Wartburg Castle in Autumn. Credit: Imogen Thirlwall

To celebrate International Women’s Day, I collaborated with Dorothea Gerber (soprano), Tamara Lorenzo Gabeiras (piano) and Savina Kationi (moderation). We presented a concert at Meininger Staatstheater with repertoire by 12 female composers from 1619 to present day.

Art song and, more specifically, German lieder, is a huge passion of mine. I was honoured to be accepted alongside my duo partner, pianist Dr Fangfei Chen, into the Franz Schubert Institut 2019 programme ‘Kunst der Interpretation: Das Lied von Beethoven bis Berg’ in Austria. We spent five intense weeks over summer working with tutors such as Birgid Steinberger, Julius Drake, Roger Vignoles, Wolfram Rieger, Helmut Deutsch, Gabriele Fontana, Andreas Schmidt, Robert Holl and Richard Stokes.

You’ve been busy singing internationally, which makes us so proud. Do you think there’s anything special about Kiwi singers and what they add to the mix when performing around the world?

As young singers from New Zealand, we are incredibly fortunate to have robust performance experience (thanks NZO!) and high quality education through the brilliant work of our national choirs, the New Zealand Opera School and our tertiary institutions before we embark on an international platform.

There are cultural attitudes that are helpful professionally in any socially dynamic working environment. I personally enjoy taking a “low fuss” approach to things – observe, assess, and then get on with it. Being calm and focused under pressure is something that can set us apart.

Kiwis also aren’t afraid to be bold and creative when we chase our dreams. We are pragmatic about the inevitable challenge and rejection along the way. A resilient attitude is everything: keep an open mind, be kind and brave in your heart, and go for it.

What does being part of the New Zealand opera community mean to you, and what does it mean to sing at home in New Zealand?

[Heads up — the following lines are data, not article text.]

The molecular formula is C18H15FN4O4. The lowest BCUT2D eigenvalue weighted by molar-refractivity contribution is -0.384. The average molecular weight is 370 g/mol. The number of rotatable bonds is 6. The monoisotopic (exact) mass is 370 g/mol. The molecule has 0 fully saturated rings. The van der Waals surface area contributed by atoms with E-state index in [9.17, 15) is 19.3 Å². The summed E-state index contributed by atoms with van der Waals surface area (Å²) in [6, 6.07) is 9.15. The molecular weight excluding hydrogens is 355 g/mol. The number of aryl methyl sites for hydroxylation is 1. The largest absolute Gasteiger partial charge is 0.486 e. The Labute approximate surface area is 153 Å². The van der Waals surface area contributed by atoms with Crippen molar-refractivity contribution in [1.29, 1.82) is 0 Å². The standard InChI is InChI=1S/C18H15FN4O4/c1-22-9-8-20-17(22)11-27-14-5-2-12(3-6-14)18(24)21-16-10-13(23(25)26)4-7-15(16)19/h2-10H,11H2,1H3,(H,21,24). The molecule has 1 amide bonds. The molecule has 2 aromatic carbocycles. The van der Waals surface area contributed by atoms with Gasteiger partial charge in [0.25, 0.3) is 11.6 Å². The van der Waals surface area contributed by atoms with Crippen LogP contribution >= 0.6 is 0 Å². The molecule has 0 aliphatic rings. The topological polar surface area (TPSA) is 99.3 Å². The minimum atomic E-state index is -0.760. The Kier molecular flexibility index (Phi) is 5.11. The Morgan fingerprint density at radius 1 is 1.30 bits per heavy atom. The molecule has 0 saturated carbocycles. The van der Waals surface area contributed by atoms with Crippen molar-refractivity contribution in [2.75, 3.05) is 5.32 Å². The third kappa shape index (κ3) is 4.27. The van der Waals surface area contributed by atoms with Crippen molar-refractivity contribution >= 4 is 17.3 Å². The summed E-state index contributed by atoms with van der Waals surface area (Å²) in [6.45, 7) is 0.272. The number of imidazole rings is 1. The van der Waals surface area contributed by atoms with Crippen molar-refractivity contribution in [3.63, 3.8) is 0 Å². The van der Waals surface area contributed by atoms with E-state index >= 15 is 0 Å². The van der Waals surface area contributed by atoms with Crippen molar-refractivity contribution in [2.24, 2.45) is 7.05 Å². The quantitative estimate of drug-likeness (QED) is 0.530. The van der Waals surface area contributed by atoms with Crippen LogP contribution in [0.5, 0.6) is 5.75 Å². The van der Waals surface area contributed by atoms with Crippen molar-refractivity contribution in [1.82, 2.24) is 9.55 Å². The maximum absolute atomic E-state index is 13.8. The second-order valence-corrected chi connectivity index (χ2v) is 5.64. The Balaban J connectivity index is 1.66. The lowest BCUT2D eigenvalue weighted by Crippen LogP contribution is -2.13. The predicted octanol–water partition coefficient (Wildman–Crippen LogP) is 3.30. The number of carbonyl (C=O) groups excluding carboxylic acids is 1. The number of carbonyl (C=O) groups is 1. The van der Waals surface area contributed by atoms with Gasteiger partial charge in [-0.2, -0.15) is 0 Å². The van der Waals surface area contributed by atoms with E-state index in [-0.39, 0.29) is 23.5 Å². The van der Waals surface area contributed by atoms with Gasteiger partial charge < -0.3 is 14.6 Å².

Connectivity through the internet is something we are all enjoying right now! It is wonderful to be
able to reach out to other singers, overseas and back home, for anything from repertoire advice to sharing hilarious musical parodies.

I have scheduled my first return home to New Zealand in three years to visit family and to share
some tunes this July/August. International travel plans are of course up in the air now for everyone and border control measures may significantly delay this visit. But the most important thing is to keep our communities safe!

Is there something you do to stay focused and relaxed that may be useful for others at a time like this?

I’m very focused on mitigating the mental health impact of uncertainty, loneliness and stress during this exceptional time. There is specific regional legislation in place to protect us here too, and exercising alone within the region is still permitted. I love long distance walking and travelled more than 150 km in one week exploring nearby forests. For anyone interested in scenery snaps paired with poetry, my Instagram is: thirlwallimogen.

I understand that it must be a lot tougher back home with everyone in full lockdown. Look for the
silver linings where you can and activities close to home that will encourage a positive state of mind. For me, this looks like poetry, puzzles, cooking, and silent disco dance parties in the lounge!